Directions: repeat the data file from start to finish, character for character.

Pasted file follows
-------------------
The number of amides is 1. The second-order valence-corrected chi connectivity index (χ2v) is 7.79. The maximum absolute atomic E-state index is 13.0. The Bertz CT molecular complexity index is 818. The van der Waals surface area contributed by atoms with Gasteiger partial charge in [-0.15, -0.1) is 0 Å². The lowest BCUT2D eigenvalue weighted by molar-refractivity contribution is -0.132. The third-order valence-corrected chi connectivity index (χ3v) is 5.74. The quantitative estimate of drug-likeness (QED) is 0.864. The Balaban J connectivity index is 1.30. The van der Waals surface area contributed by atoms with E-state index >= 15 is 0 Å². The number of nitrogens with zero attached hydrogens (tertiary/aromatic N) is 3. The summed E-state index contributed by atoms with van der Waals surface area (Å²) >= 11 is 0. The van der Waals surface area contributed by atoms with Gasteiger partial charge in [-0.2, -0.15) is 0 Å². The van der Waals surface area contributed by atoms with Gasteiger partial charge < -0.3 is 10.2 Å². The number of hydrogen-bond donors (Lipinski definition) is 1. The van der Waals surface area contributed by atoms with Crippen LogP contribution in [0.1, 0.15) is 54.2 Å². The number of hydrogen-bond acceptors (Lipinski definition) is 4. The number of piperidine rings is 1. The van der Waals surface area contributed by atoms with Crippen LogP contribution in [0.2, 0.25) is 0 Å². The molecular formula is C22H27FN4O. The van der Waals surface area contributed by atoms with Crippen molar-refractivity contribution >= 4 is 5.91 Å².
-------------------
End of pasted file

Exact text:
The number of amides is 1. The second-order valence-corrected chi connectivity index (χ2v) is 7.79. The maximum absolute atomic E-state index is 13.0. The Bertz CT molecular complexity index is 818. The van der Waals surface area contributed by atoms with Gasteiger partial charge in [-0.15, -0.1) is 0 Å². The lowest BCUT2D eigenvalue weighted by molar-refractivity contribution is -0.132. The third-order valence-corrected chi connectivity index (χ3v) is 5.74. The quantitative estimate of drug-likeness (QED) is 0.864. The Balaban J connectivity index is 1.30. The van der Waals surface area contributed by atoms with E-state index >= 15 is 0 Å². The number of nitrogens with zero attached hydrogens (tertiary/aromatic N) is 3. The summed E-state index contributed by atoms with van der Waals surface area (Å²) >= 11 is 0. The van der Waals surface area contributed by atoms with Gasteiger partial charge in [-0.2, -0.15) is 0 Å². The van der Waals surface area contributed by atoms with Gasteiger partial charge < -0.3 is 10.2 Å². The number of hydrogen-bond donors (Lipinski definition) is 1. The van der Waals surface area contributed by atoms with Crippen LogP contribution in [0.1, 0.15) is 54.2 Å². The number of hydrogen-bond acceptors (Lipinski definition) is 4. The number of piperidine rings is 1. The van der Waals surface area contributed by atoms with Crippen LogP contribution in [0.2, 0.25) is 0 Å². The molecular formula is C22H27FN4O. The van der Waals surface area contributed by atoms with Crippen molar-refractivity contribution >= 4 is 5.91 Å².